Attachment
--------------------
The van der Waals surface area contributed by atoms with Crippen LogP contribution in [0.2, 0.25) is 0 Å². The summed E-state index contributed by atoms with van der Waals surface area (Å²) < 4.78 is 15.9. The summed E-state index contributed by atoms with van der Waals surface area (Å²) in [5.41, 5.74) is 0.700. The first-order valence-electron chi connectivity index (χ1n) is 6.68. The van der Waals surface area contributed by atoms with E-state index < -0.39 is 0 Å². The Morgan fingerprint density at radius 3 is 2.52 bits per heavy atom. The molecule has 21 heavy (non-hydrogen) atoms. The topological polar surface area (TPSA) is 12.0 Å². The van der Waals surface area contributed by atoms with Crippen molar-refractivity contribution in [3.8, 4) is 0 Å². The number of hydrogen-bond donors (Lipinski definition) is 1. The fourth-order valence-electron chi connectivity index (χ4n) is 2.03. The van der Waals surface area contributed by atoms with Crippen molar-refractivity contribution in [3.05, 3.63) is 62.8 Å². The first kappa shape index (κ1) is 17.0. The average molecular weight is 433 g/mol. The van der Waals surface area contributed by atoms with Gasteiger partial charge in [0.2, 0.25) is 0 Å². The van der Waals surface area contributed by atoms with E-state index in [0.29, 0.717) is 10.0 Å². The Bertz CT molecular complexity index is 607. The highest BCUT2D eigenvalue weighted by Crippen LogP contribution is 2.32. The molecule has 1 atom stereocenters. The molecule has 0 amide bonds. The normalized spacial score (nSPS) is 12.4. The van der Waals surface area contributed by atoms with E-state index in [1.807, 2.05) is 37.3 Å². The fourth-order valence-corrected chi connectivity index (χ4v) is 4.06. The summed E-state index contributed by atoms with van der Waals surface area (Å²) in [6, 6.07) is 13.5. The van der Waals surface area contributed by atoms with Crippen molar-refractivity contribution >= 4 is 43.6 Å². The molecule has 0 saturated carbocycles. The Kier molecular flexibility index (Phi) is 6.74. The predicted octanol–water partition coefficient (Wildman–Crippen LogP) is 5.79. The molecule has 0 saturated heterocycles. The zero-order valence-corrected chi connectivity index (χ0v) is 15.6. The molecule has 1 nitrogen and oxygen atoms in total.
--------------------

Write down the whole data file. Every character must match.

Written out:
The van der Waals surface area contributed by atoms with Crippen LogP contribution in [0.2, 0.25) is 0 Å². The summed E-state index contributed by atoms with van der Waals surface area (Å²) < 4.78 is 15.9. The summed E-state index contributed by atoms with van der Waals surface area (Å²) in [5.41, 5.74) is 0.700. The first-order valence-electron chi connectivity index (χ1n) is 6.68. The van der Waals surface area contributed by atoms with E-state index < -0.39 is 0 Å². The Morgan fingerprint density at radius 3 is 2.52 bits per heavy atom. The molecule has 21 heavy (non-hydrogen) atoms. The topological polar surface area (TPSA) is 12.0 Å². The van der Waals surface area contributed by atoms with Crippen molar-refractivity contribution in [3.8, 4) is 0 Å². The number of hydrogen-bond donors (Lipinski definition) is 1. The fourth-order valence-electron chi connectivity index (χ4n) is 2.03. The van der Waals surface area contributed by atoms with Crippen molar-refractivity contribution in [3.05, 3.63) is 62.8 Å². The first kappa shape index (κ1) is 17.0. The average molecular weight is 433 g/mol. The van der Waals surface area contributed by atoms with Gasteiger partial charge in [0.2, 0.25) is 0 Å². The van der Waals surface area contributed by atoms with E-state index in [0.29, 0.717) is 10.0 Å². The Bertz CT molecular complexity index is 607. The highest BCUT2D eigenvalue weighted by Crippen LogP contribution is 2.32. The molecule has 1 atom stereocenters. The molecule has 0 amide bonds. The normalized spacial score (nSPS) is 12.4. The van der Waals surface area contributed by atoms with E-state index in [1.807, 2.05) is 37.3 Å². The fourth-order valence-corrected chi connectivity index (χ4v) is 4.06. The summed E-state index contributed by atoms with van der Waals surface area (Å²) in [6, 6.07) is 13.5. The van der Waals surface area contributed by atoms with Crippen molar-refractivity contribution >= 4 is 43.6 Å². The molecule has 0 saturated carbocycles. The Kier molecular flexibility index (Phi) is 6.74. The predicted octanol–water partition coefficient (Wildman–Crippen LogP) is 5.79. The molecule has 0 saturated heterocycles. The zero-order valence-corrected chi connectivity index (χ0v) is 15.6. The molecule has 1 nitrogen and oxygen atoms in total.